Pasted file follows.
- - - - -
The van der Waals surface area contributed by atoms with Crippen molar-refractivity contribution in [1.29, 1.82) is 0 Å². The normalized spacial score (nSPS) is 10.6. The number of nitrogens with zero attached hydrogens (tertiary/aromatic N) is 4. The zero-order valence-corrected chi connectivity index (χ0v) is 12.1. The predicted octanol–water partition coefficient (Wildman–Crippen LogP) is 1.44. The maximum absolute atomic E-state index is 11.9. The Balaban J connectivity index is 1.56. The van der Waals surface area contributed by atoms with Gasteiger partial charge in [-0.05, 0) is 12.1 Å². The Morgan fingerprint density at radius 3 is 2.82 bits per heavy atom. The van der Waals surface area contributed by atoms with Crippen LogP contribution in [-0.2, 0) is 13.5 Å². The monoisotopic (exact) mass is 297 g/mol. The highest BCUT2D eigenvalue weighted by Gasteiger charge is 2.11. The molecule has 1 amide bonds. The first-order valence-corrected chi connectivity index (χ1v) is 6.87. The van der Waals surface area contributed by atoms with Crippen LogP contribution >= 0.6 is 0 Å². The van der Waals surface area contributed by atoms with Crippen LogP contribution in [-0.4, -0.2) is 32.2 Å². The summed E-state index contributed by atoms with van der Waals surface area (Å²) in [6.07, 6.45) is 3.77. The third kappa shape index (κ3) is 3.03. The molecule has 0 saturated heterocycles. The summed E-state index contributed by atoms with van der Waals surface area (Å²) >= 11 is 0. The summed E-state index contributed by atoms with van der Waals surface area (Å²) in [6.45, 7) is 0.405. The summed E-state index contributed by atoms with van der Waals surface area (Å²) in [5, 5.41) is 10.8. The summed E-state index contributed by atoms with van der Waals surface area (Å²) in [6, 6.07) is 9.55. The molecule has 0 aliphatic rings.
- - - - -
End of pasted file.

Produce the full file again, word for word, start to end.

The van der Waals surface area contributed by atoms with Crippen molar-refractivity contribution in [1.29, 1.82) is 0 Å². The normalized spacial score (nSPS) is 10.6. The number of nitrogens with zero attached hydrogens (tertiary/aromatic N) is 4. The zero-order valence-corrected chi connectivity index (χ0v) is 12.1. The predicted octanol–water partition coefficient (Wildman–Crippen LogP) is 1.44. The maximum absolute atomic E-state index is 11.9. The Balaban J connectivity index is 1.56. The van der Waals surface area contributed by atoms with Gasteiger partial charge in [-0.05, 0) is 12.1 Å². The Morgan fingerprint density at radius 3 is 2.82 bits per heavy atom. The van der Waals surface area contributed by atoms with Crippen LogP contribution in [-0.2, 0) is 13.5 Å². The monoisotopic (exact) mass is 297 g/mol. The highest BCUT2D eigenvalue weighted by Gasteiger charge is 2.11. The molecule has 1 amide bonds. The first-order valence-corrected chi connectivity index (χ1v) is 6.87. The van der Waals surface area contributed by atoms with Crippen LogP contribution >= 0.6 is 0 Å². The van der Waals surface area contributed by atoms with Crippen LogP contribution in [-0.4, -0.2) is 32.2 Å². The summed E-state index contributed by atoms with van der Waals surface area (Å²) in [6.07, 6.45) is 3.77. The third kappa shape index (κ3) is 3.03. The molecule has 0 saturated heterocycles. The summed E-state index contributed by atoms with van der Waals surface area (Å²) >= 11 is 0. The summed E-state index contributed by atoms with van der Waals surface area (Å²) in [6.45, 7) is 0.405. The summed E-state index contributed by atoms with van der Waals surface area (Å²) in [5, 5.41) is 10.8. The summed E-state index contributed by atoms with van der Waals surface area (Å²) in [6, 6.07) is 9.55. The molecule has 0 aliphatic rings.